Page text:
And IME if you've got to the point of booking corporate clients, especially through an agent, and your band mates are still consistently unprofessional, my advice is to find bandmates who get it. Chances are good an agent will recommend the same course of action.

    Good luck on the gig.
  3. I wouldn't say anything at the office about it. The water cooler maybe buzzing but do not bring your music situations to the office. If they never ask you back for that kind of gig it is their choice. Not sure what talking about it today would help. It was a train wreak leave it at that. I am interested on how you think you can fix it though?
  4. Interested to hear how this plays out. Good luck.
  5. I'd leave that band ASAP. I was in a female fronted band once and had a similiar experience. One night I was embarrassed to be on stage with them because everyone screwed up. That night was also my last time playing with them. I don't have time to play music with losers. I put too much effort into practicing.
  6. DBCrocky


    Oct 18, 2011
    Cary, NC
    Apologize for the unprofessionalism, and assure them that you won't be booking THAT band for any corporate gigs in the future. Make sure they realize that YOU know how bad it was.

    Do that one time to the appropriate people, then repeat each time the subject is brought up in the office. No reason to say any more.
  7. Vakmere


    Sep 6, 2007
    First off, where did you find these amature instrument owners and 2nd, had you no idea that these people were that bad and disorganized before that gig?
  8. Biggbass


    Dec 14, 2011
    Planet Earth
    wow. sounds like you guys may have blown whatever chance you might have had of working for this event planner again. Suck it up and move on. It happens. Lessons learned here for sure. If the non compliant musicians in the band can't get their act together, especially for a corporate gig, where the stakes are higher, I'd suggest you have a strong talk with them and act accordingly from there. Might have to give someone their walking papers. Been there and had a sit down that resulted in ultimatums...which worked for us.
  9. Skarekrough


    Aug 7, 2006
    You live, you learn.

    The event planner may know it but the proof is in the pudding with the rest of the folks seeming to have enjoyed the show.

    The best thing you can do from this is sit down and figure out a way in which to insure that it never happens again. Telling someone their behavior is "inappropriate" for a gig is never an easy task but if they're professional and want to work then it will need to get done. The best thing that can come of that is she'll listen up and will forever ALWAYS be thinking about that line, where it is, and how she can keep from crossing it.

    I wouldn't sweat the event planner. Explain to her what happened, what you've done to fix it and let her know that it's the result of a scenario you had little control over. You did the best you could, changes have been made and you're going to soldier on and hope that one day you have the opportunity to show that you are a pro thru and thru.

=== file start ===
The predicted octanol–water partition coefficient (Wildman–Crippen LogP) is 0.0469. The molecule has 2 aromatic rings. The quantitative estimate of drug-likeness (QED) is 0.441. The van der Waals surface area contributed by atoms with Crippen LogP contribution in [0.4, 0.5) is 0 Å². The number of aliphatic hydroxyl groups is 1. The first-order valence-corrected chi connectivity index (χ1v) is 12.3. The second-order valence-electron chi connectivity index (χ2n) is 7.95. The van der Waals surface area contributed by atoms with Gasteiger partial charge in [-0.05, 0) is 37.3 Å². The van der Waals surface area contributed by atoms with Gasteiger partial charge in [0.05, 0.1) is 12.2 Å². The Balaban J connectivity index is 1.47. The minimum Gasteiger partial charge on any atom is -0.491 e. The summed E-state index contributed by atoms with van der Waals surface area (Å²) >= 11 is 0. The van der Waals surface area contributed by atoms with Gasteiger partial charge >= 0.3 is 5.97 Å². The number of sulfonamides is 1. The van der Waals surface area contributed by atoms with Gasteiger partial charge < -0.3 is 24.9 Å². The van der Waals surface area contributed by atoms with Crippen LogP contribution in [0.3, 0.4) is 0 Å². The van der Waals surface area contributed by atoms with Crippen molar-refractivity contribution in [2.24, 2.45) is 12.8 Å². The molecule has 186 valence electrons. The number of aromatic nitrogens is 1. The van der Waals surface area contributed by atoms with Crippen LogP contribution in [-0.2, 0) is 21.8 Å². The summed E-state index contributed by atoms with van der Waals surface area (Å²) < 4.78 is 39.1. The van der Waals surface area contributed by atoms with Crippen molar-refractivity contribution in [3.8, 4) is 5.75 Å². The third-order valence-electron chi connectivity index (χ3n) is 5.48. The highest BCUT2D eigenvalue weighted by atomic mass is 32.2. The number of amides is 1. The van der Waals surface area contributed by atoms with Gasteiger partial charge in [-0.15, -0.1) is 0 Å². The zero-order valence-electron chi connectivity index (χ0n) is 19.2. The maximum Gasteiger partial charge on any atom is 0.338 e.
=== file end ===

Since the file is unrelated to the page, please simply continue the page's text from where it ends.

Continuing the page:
Oh and let the guitar player know that he needs to start showing up early for rehearsal with coffee and donuts for everyone until he proves himself at the next gig...or not.
  10. lfmn16

    lfmn16 Supporting Member

    Sep 21, 2011
    charles town, wv
    Things are never as bad as they seem, and never as good as they seem. I wouldn't say a word at work unless asked. You may have projected your own discomfort on the audience. I'd call the event planner and let her take the lead. If they seem REALLY upset I would offer her the jazz band for free and pay the guys out of your own pocket.

    In the future, you shouldn't be playing with people like this, but s--t happens. Everybody lays an egg once in a while.
  11. MrDOS

    MrDOS Supporting Member

    Jan 4, 2006
    Colorado Springs, CO

    PS - My Mom's from Matoaka :)
  12. Well, even pros do mistakes, but multiple musicians doing mistakes at the same time sounds like the band has never been properly rehearsed or has the wrong config for the specific gigs.
  13. klokker


    Jan 7, 2009
    Steele City, NE
    That feeling of really screwing up is rough. But I agree with those who say its never as bad as it seems.

    I would apologize for the screw ups. Really, that's all you can and need to do. If you can make it up some way offer to do so, they might or might not go for it. Then do your best not to be so hard on yourself and move on.
  14. RustyAxe


    Jul 8, 2008
    Just imagine the crap the event planner had to take for hiring a garage band to do a corporate gig. If that's the level of professionalism your bandmates exhibit for an important, well-paying gig, you are wasting your time.

    Get out now, and find some pros.
  15. +1. They'll drag you down. Life's too short to be playing with losers. It doesn't matter how good someone is, they're not indispensible.
  16. jondog


    Mar 14, 2002
    NYC metro area
    Fear of something like this is why I try to keep my work and musical lives separate.

    So, what happened at work?